- Gold Tokens Bolster Stability: Zimbabwe leverages gold-backed digital tokens to counter currency volatility, aiming to provide a secure foundation for its economic transactions.
- CBDC Evolution: The success of the Gold Backed Digital Tokens (GBDT) program propels Zimbabwe towards a central bank digital currency (CBDC), as it seeks to modernize its financial infrastructure.
- Currency Competition: These tokens, planned for use in payments, strive to compete with the widespread demand for US dollars in domestic transactions, potentially reshaping the currency landscape.
Zimbabwe’s Reserve Bank, under the leadership of Governor John Mangudya, has announced that their Gold Backed Digital Tokens (GBDT) program, initiated in May, has achieved significant success. These tokens are now poised to become a foundational element for the country’s Central Bank Digital Currency (CBDC) efforts. Despite the issuance of GBDTs being worth around $11 million according to international exchange rates, this marks a pivotal step towards improving stability in price and exchange rates.
The Zimbabwean economy has long suffered from currency instability, with historical inflation peaking at an astounding 79.6 billion percent during the mid-2000s. More recently, the exchange rate has exhibited fluctuations, jumping from around ZIM 1,000 to the US dollar in early May and reaching ZIM 6,750 by June 26, currently resting at ZIM 4,555. While this presents an improvement, the nation still faces challenges. Notably, July’s year-on-year inflation rate stands at 101%, though July itself experienced deflation of -15.25%.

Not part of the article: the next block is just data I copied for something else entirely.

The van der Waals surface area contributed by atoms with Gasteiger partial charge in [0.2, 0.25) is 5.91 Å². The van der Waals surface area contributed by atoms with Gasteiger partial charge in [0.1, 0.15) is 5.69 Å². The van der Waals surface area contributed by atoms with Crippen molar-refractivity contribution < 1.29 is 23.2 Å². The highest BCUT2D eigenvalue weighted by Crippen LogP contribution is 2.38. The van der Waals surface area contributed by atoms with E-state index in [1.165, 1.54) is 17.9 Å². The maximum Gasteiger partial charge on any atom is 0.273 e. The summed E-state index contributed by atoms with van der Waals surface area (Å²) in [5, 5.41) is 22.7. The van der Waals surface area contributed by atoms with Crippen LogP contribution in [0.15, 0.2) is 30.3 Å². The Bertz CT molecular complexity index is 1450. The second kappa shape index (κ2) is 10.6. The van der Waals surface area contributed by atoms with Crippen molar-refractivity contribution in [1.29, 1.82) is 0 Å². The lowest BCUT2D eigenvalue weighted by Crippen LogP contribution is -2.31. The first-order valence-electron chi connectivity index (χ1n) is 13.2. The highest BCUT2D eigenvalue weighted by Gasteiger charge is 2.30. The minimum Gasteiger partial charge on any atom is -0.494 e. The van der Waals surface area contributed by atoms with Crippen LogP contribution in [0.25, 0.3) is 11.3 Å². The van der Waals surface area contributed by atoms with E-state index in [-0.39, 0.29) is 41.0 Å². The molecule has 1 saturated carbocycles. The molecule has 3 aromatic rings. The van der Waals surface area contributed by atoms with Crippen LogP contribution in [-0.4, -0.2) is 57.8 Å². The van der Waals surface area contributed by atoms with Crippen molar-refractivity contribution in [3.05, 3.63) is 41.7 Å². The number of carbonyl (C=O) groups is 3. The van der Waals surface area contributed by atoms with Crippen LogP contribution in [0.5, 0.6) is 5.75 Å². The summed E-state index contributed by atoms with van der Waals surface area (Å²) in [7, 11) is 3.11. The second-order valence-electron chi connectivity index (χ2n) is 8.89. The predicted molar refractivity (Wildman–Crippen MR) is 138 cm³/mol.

In light of such volatile fluctuations, the introduction of gold tokens as a quasi CBDC offers a promising solution. The central bank’s introduction of physical gold coin issuance last year attracted ZW$35 billion ($7.7 million) by mid-July, with only 2% redeemed. Similarly, this year’s digital token issuance, launched in May, has garnered ZW$50.50 billion ($11.1 million). Impressively, the issuance of 11 sets of gold tokens has occurred thus far, albeit with only 590 applicants—a somewhat unexpected outcome.
Governor Mangudya indicated that the central bank began exploring a CBDC in July 2022 and found that 72% of respondents in a survey were receptive to its use. However, due to the currency’s volatility, individuals are reluctant to hold Zim dollars. Building upon this positive survey response, the central bank is preparing to transition the gold tokens into a second phase, allowing them to be used for payment transactions—a project known as ZiG. These tokens, being inherently divisible, can be used in fractional amounts. The aim is for the gold tokens to compete with the demand for US dollars, which are commonly used for domestic transactions.
To facilitate this transition, the central bank is collaborating with business associations to enable them to configure their payment systems to support cards denominated in ZiG. Additionally, plans are underway for an awareness campaign to promote understanding and adoption of the gold token system.